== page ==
Pub tenants get help under code of practice
New proposals to help pub tenants struggling to pay rent or beer prices have been unveiled by the government.
They include a new code of practice and the backing of a "powerful" adjudicator after complaints about abuse of the "beer tie".
So-called "tied pubs" are required to buy supplies - often at high prices - from pub companies that own the pubs.
Half of the "tied pubs" in the UK earn less than £15,000 a year, said Consumer Minister Jo Swinson.
The Department for Business, Innovation and Skills said it hoped that the new proposals would help to save tenants £100m a year.
The code will apply to companies that own more than 500 pubs, to focus on an area of the industry where 90% of complaints are received, it said.
The adjudicator would have the power to enforce the code, investigate breaches and deal with disputes through possible sanctions and fines. The new proposals may also allow tied pubs to have independently picked guest beers.
Pubs under pressure
Business Secretary Vince Cable said: "We gave pub companies every chance to get their house in order. But despite four select committee reports over almost a decade highlighting the problems faced by publicans, it is clear the voluntary approach isn't working."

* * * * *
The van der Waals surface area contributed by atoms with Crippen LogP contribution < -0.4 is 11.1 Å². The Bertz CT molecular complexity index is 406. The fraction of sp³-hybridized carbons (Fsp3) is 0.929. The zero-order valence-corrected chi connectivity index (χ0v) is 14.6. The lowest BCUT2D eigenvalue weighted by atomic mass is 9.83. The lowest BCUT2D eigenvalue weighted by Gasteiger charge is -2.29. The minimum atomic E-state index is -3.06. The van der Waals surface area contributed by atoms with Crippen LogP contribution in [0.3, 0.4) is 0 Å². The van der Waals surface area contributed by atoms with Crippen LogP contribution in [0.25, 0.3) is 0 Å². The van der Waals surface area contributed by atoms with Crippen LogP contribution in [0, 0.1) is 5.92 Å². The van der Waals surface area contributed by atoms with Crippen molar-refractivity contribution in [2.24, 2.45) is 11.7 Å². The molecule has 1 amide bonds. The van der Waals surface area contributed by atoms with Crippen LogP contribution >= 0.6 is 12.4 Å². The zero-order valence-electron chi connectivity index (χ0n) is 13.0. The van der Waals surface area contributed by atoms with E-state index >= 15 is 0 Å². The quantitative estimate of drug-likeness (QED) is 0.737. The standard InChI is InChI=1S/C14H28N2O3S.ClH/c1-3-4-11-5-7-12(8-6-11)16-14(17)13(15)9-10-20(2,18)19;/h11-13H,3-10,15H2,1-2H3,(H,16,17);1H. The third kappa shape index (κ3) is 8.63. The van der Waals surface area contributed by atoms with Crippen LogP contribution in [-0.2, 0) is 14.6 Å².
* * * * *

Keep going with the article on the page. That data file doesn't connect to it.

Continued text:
"Pubs are small businesses under a great deal of pressure, many of which have had to close. Much of that pressure has come from the powerful pub companies and our plans are designed to rebalance this relationship," he said.
Jo Swinson said the government was "committed to stamping out abuse of the beer tie and helping British pubs to thrive".
"It has been a huge concern of mine that pubs, often the hub of our communities, are closing down at an alarming rate. What is also shocking is that the figures show that almost half of tied pubs earn less than £15,000 a year, and struggle to make ends meet because of rising beer prices and rent.
"I have heard about a variety of unfair practices such as large unjustified increases in rent, and am clear that this sort of behaviour is not good enough.
"These proposals will put a fairer system in place and will make sure that tied pubs are no worse off than free-of-tie pubs," she added.
Dave Mountford, a branch secretary for GMB, the union for tied tenants, said: "The test for tied tenants is whether this code is drafted in such a way that it will bring down rents to the same level as free-of-tie pubs."
"GMB want to ensure that pub [chains] are not allowed to put up rents by the backdoor by overcharging for products tenants are tied to buy from them."
A spokesman for Punch Taverns, the largest bar and pub operator in the UK, said: "We will be looking at the contents of today's announcement in detail, but we remain confused by the government's attitude to pubs.
"This year's Budget provided much-needed support to Britain's pubs, but the government is now proposing a state-backed pubs quango.
"A founding commitment of the Coalition was to reduce regulation, but ministers now seem intent on wrapping Britain's pubs in red tape."